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Japanese Carpentry Workshop

Miya Shoji is a high-end furniture store that follows a very straightforward aesthetic philosophy: the works of nature and aging are more beautiful than the complex designs of man.  This philosophy results in shoji screens, tables and futon mattress frames that appear as organic as tree trunks – and chests of drawers with the look of deep-forest artifacts.  The store’s range of custom-made furniture is at once striking and humble, powerful and subtle.

Miya Shoji uses wood from Japan, the northeastern U.S., and elsewhere.  The best wood comes from the center of the forest and is cut the same way that the wood grows. The harvested wood is allowed to dry and “find its shape” for ten years before being turned into the unique furniture available from the store, and that aging adds to the furniture’s non-mass-produced look.

Slabs of wood – keyaki, ash, maple, walnut, cherry, chestnut, elm, and more – are shown to customers for their approval before work on a piece begins, since nature’s contribution to the project is as important as our own.  The finished item is normally ready within a month.

Miya Shoji is rooted in tradition but always innovating, its specialist carpenters creating pieces of timeless beauty that fit seamlessly into the modern world.  The pieces are made with hand-forged, precision tools of traditional Japanese design – including one-hand pull saws and chisels – for the creation of precise shapes.  Almost all the pieces are composed of interlocking wood with hand-crafted joints, with few bolts and screws, enhancing the organic feel.

Miya Shoji’s work has been featured in corporate offices, celebrity homes, the Boston Museum, and the pages of numerous publications, such as New York Times, Esquire, Architectural Digest, House Beautiful, and many fashion magazines.

Miya Shoji specializes in shoji, the frame/screens popular for dividing room spaces in both Japan and the U.S.  It was Miya Shoji that invented the more attractive and useful double-sided shoji in 1955.  The double-sided shoji are one of their specialties to this day.

Shoji consist of horizontal/vertical lattices of wood holding squares of various types of paper, ranging from the opaque to the gently light-filtering, and Miya Shoji will custom-make shoji of the height, width, and color you prefer.

The shoji frames can be made free-standing, “floating,” affixed to a wall and sliding, or a combination of styles.  The papers (washi) can be old-fashioned rice paper or made of a variety of new materials that are durable/washable and diffuse or block light in innovative ways.  Choose between various finishes and geometrical patterns.

The principle behind the shoji is simple: by breaking up a space without presenting a mere wall, the screens create the possibility of something pleasant but as yet unseen on the other side of the room, making the space more interesting than if it were either revealed or entirely blocked off.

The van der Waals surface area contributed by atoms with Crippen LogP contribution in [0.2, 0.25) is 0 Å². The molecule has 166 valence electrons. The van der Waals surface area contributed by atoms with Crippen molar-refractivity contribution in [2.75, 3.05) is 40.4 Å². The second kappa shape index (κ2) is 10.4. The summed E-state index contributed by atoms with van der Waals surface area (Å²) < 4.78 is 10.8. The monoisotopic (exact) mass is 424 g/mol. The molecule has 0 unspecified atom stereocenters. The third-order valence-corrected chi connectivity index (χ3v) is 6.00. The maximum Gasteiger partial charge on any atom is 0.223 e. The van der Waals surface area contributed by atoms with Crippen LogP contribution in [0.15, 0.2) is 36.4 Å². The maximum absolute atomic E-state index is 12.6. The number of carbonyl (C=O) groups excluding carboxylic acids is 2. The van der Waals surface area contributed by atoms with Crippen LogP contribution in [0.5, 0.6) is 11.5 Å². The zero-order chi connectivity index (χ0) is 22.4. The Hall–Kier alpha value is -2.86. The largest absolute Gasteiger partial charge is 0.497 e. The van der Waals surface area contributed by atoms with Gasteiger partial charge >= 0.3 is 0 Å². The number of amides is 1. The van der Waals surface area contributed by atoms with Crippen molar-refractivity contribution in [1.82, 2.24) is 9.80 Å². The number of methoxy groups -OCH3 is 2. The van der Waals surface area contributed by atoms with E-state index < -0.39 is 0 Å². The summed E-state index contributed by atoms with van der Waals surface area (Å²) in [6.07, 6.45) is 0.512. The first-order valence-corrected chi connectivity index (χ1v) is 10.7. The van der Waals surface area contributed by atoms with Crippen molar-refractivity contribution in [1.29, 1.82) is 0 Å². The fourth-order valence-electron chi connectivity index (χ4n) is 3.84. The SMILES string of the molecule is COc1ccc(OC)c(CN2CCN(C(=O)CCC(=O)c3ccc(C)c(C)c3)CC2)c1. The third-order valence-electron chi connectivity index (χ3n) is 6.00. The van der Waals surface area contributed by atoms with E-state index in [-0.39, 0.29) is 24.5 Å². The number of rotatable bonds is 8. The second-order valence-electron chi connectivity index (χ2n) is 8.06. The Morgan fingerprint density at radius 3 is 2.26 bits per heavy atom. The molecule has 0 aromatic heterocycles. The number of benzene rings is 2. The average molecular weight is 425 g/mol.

Miya Shoji crafts a variety of other items, including:

Tables, as natural and right-seeming as though a tree trunk grew to order in your home or office and left behind a cross section of whatever size you demand

Tansu, or chests of drawers, made of lovely sliding/interlocking wood panels, which can be ordered to fit the shape of your home while still having the look of traditional tansu

Mizuya, chests especially useful as kitchen cabinets, with gently sliding doors that create a look of wood and warmth instead of mere functionality but can be shaped to fit your needs

–Plus tatami (low and elegant wooden bed platforms), kaidan dansu (stair-cabinets), sconces, lamps, and more.

Founded in 1947 by Chosuke Miyahira and located on West 17th Street since 1970, Miya Shoji is built on the Japanese idea that that which is minimal and natural can be the most beautiful.  Our design is, in a sense, no design.

It is a look heavily influenced by the artistic mode called “wabi-sabi,” somewhat similar to the Western notion of “rustic” – rooted in the humble recognition that the greatest art often comes from letting nature and time take their course, letting pieces appear vulnerable and organic rather than imposing a heavy-handed human geometry upon them.

Our store name comes from the Japanese word “miyadaiku,” literally temple carpenters, artisans long associated with the maintenance of authentic, traditional woodworking despite this era of mass production.

We are merely helping the wood to become the final pieces of furniture, looking for beautiful wood already existing in nature and wasting little of it.  Large pieces of wood typically become tables and benches, the smaller pieces cabinet components.

Customers from Canada, South America, Italy, France, Germany, Switzerland, England, and elsewhere attest to the universal appeal of Miya Shoji’s underlying aesthetic principles.  Designers and architects themselves are among Miya Shoji’s most loyal customers, since they appreciate the unobtrusive, “undesigned” feel of Miya Shoji pieces, which keeps those pieces from clashing with environments crafted by others.

Each Miya Shoji piece is an innovative addition to a growing and respected tradition.